The first half of Girls’s two-part season finale deals with several kinds of love: romantic, platonic, and that sparkly feeling somewhere in the middle that can spring up in the glow of a new friendship, like the one between Hannah (Lena Dunham) and her old classmate and nemesis, Tally (Jenny Slate). It’s surprising to see Hannah connect so deeply with a new potential friend, especially someone whose success used to trigger such jealousy in her. Maybe it helps that Hannah hasn’t been writing—or doing much else—for so long that she no longer feels as if she’s in competition with Tally. As she says, when she accepts her offer to hang out: “I’m not really headed anywhere particular at the moment.”
Then again, maybe being open to Tally is another sign of the emotional maturity that Hannah’s fitfully tumbling toward. Or maybe she’s just open to a new friendship because her old friends have been so busy or evasive lately. Whatever the reason, Hannah and Tally do some serious bonding, confiding in one another, dancing to Beyoncé, and getting so high on falling-in-friendship endorphins that they briefly consider having sex before dismissing it with a mutual “nah.”
On the romantic side, Hannah still seems totally over Fran already, telling Tally she was “just using him to get over Adam, who’s probably the only person I’ve ever loved.” But she can’t stop ruminating about Adam (Adam Driver) and Jessa (Jemima Kirke), feeling left out and confused as her lost love and estranged bestie get lost in one another. As she tells Tally: “The worst part is, I miss them both, you know? I love them both so much I don’t know who to warn about the other one.” Meanwhile, Elijah (Andrew Rannells) does his best to close his open relationship with Dill (Corey Stoll), only to get a devastating rejection when Dill thanks him for helping him realize that he is ready for a committed relationship, but with someone a little less “aimless.”
The episode deals with several kinds of love: romantic, platonic, and that sparkly feeling somewhere in between.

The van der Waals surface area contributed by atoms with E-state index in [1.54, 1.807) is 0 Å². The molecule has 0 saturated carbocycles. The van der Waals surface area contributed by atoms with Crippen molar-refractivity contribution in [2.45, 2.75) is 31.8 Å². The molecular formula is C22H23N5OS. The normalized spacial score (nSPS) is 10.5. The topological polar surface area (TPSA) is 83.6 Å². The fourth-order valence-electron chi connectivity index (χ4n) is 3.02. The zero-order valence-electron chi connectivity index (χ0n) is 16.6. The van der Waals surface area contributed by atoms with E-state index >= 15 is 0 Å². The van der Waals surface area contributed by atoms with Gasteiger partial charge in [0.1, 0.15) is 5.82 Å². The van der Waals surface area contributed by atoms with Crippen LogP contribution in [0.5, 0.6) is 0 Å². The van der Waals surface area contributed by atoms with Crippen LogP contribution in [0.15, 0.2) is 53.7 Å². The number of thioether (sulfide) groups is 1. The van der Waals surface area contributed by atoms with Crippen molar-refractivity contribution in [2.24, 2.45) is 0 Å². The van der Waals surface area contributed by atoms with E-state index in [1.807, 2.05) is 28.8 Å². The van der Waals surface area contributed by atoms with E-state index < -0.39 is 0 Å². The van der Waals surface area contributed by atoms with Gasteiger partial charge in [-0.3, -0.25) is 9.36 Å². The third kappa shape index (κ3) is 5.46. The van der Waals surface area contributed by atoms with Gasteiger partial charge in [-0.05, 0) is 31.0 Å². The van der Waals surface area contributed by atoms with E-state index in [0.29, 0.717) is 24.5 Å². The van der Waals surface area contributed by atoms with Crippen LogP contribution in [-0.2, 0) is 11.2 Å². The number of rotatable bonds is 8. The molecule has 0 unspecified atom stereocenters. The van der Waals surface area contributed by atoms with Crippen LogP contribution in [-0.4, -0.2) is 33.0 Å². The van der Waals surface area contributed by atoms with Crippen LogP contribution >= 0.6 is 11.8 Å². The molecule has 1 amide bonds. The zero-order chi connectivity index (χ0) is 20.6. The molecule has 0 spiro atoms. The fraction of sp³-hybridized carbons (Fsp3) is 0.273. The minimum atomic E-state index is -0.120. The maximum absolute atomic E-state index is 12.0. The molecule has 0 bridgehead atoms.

The only bright note in all this heartache is the reunion between Marnie (Allison Williams) and Ray (Alex Karpovsky), after her “love dream” about him makes her think that he might actually be the one for her. Ray welcomes her back with a graceful ease and delight that feels like true love. “It can’t be you!” she says, to which he gently replies: “I think it might be me, Marnie.”
Another of Ray’s old loves, Shoshanna (Zosia Mamet), also comes back into his life, this time in the form of savior. When she sees what a wasteland the coffee shop he manages has become, Shosh springs into action—and provides some classic moments of Dadaesque humor. First she reminds Ray and his boss, Hermie (Colin Quinn), of her marketing skills: “What do you think I was doing in Japan? Other than origami and eating candy that tastes like other candy.” Then she scopes out the competition in a trench coat and hat before declaring that they must brand Ray’s shop as “the destination for the anti-hipster,” selling coffee to “people with jobs.”
One important part of “Love Stories” has nothing to do with love. When Hannah quits her job as a teacher, Principal Toby (Douglas McGrath) is still supportive and understanding, even as she packs up her stuff and gives him an explanation for her departure that combines pompous self-righteousness with clueless entitlement and smug condescension: “I’ve been trying to stay more open to signals from the universe, and I don’t know if I can be open to those signals if I’m tuned into another song. This job being the song.” But Toby, that most patient of men, sees past Hannah’s patronizing bullshit to the essence her students—and Girls’s audience—respond to. He admires her, he says, because “with all your setbacks and your issues, you live your life with such joie de vivre.” Maybe he’s more of a sage than a sap.
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